NOTE: This was a paper given at the MLA conference in January 2017 at a panel organized by Jonathan P. Eburne entitled “Afrosurrealism from 6000 BCE to AD 3000”.
“Only as creators can we destroy!” – Friedrich Nietzsche, The Gay Science
“Without surrealism I would have been incapable of surviving the abject vicissitudes and racial violence which the white man in America imposed on me every day. Surrealism became the weapon I used to defend myself, and it has been and always will be my own style of life” – Ted Joans (“Letter to Andre Breton”)
“Depuis Baudelaire et Rimbaud, la fonction essentielle de la poésie n’est plus de créer un objet d’art, au sens où l’entendaient les Parnassiens.
Que cherche plutot le poète?
Non pas à modeler, à ciseler, à fair un joyau.
C’est un monde, un univers qu’il veut créer.”
– Aristide Maugée, “Poesie et Obscurité” in Tropiques (pp. 9-10)
I would like to begin with a definition of the phrase “cosmogonic surrealism”. The phrase is not mine but was used in passing by Nick Nesbitt in his book, Caribbean Critique to distinguish the cosmogonic early work of the Martinican poet and theorist, Aimé Césaire–the furious work of the Notebook, Miraculous Weapons–from the work focused on “literality and topicality”. Barry Maxwell also mentions it in passing in his excellent reading of Will Alexander in the anarchist anthology, No Gods, No Masters, No Peripheries. Neither define it, but I would like to use it to bring together the work of Césaire and the Los Angeles-based poet Will Alexander, born well over a generation apart, but both focused on the wild, incantatory violence of surrealism.
Cosmogonic surrealism is a practice of reality construction concerned with a new dialectical order where the poet’s imaginaries are brought to bear on the technology of language, and thereby activating the reader’s imagination of what new orders are possible. It only slightly modifies the definition of “surrealism” that Robin D.G. Kelley articulates in his text, Freedom Dreams (2000): “an international revolutionary movement concerned with the emancipation of thought” (p. 5). This is the liberation of thought via world-making: dialectical overcoming by writing that is not contemplative but exploratory, that causes an imaginative widening and internal complication of the sensible via language.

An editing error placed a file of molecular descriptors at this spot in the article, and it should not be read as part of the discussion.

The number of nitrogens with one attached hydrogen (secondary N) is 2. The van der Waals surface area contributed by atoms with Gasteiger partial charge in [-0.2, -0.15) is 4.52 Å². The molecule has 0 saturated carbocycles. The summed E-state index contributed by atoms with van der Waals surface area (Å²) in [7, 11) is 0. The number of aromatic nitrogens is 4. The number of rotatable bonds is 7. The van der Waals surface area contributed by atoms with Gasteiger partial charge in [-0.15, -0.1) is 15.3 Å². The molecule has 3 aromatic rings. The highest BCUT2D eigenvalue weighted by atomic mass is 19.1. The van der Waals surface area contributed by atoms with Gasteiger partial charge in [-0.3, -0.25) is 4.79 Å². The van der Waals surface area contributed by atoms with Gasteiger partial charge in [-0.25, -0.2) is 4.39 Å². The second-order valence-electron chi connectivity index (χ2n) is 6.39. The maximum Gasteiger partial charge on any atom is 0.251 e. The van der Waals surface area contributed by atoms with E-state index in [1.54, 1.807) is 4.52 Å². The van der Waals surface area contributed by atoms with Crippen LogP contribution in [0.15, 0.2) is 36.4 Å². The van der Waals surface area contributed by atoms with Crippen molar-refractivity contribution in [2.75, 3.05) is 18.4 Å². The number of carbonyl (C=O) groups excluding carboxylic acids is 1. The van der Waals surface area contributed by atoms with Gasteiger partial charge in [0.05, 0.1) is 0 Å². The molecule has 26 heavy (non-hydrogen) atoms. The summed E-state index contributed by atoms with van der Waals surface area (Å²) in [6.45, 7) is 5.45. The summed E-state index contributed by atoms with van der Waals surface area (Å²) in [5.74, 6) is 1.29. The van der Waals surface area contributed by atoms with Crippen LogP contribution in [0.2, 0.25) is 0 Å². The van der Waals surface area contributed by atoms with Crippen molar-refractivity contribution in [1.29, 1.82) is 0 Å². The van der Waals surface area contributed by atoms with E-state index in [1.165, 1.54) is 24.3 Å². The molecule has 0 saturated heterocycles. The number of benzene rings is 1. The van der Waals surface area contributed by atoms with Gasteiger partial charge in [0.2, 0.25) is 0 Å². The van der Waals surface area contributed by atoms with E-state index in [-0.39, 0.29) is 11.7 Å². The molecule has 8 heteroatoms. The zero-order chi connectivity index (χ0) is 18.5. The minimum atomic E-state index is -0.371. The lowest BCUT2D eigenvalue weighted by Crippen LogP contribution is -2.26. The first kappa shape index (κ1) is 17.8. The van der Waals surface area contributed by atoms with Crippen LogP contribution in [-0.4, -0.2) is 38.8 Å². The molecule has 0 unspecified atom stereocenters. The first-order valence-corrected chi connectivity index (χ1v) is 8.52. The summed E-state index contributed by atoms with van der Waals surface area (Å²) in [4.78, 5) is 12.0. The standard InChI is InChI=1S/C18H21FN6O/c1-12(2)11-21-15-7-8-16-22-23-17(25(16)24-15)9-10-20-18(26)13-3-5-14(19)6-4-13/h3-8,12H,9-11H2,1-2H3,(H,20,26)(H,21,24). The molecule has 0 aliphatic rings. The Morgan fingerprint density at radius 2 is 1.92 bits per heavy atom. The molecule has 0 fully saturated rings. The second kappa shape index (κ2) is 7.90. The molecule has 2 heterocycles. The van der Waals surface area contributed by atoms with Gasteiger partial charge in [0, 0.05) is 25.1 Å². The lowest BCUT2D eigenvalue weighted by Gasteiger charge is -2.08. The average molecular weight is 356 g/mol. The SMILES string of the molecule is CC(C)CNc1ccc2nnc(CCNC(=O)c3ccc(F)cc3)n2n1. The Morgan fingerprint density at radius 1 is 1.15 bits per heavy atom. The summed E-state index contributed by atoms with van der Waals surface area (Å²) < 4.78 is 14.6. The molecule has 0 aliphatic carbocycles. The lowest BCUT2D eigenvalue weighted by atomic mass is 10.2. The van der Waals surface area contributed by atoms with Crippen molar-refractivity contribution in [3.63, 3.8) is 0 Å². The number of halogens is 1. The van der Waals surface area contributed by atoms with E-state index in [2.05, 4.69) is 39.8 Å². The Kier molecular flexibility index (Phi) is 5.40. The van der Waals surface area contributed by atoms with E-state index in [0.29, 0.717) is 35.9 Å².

What forms of invention are to be found in these writers’ works, both of which have been triangulated by critics as part of a post-surrealist and/or Afro-surrealist tradition? In what sense is their work part of a project of decolonizing thought, that is to say, not only the formation of critical resistance to those mentalities, discourses, and methods that support imperial violence; but also, of course, creating concepts and practices to replace them altogether. Cosmogony here must be understood in the full sense of the term as the original construction of a good order or arrangement: not merely the construction of a new state, law, tradition, but a militant idealism born out of the gravity of utopian thinking; not an originary model that is static or fixed, but becoming in action. Césaire’s miraculous weapons and Alexander’s primeval lightning field create a tropic density of invention. As writers of color concerned with the African diaspora, be it via the concept of negritude (for Césaire) or a kind of Afrocentric panpsychism (for Alexander), they conceive of their poems as instances of an anti-capitalist poetics of knowledge.
One version of the paradox of automatic writing, which I take here to define surrealist practice concerns the relationship between language and consciousness. This is one that Maurice Blanchot outlines clearly, which may be put like this: The practitioner seeks a certain freedom from subjection by letting language take over; yet in letting language take over in this way, the practitioner also frees language from their control. For Blanchot, this is the end of literature. This writing may pursue forms of technique and criticism, and even literary research, but it is not literature. He writes that surrealism “is in search of a kind of existence that is not that of the ‘given’, of things as they are” while also being “in search of an absolute event, in which man manifests himself with all his possibilities”(“Reflections on Surrealism” in The Work of Fire, 92). For Blanchot, at the point of no return and into the abyss, “language no longer has anything to do with the subject” (Ibid., 89).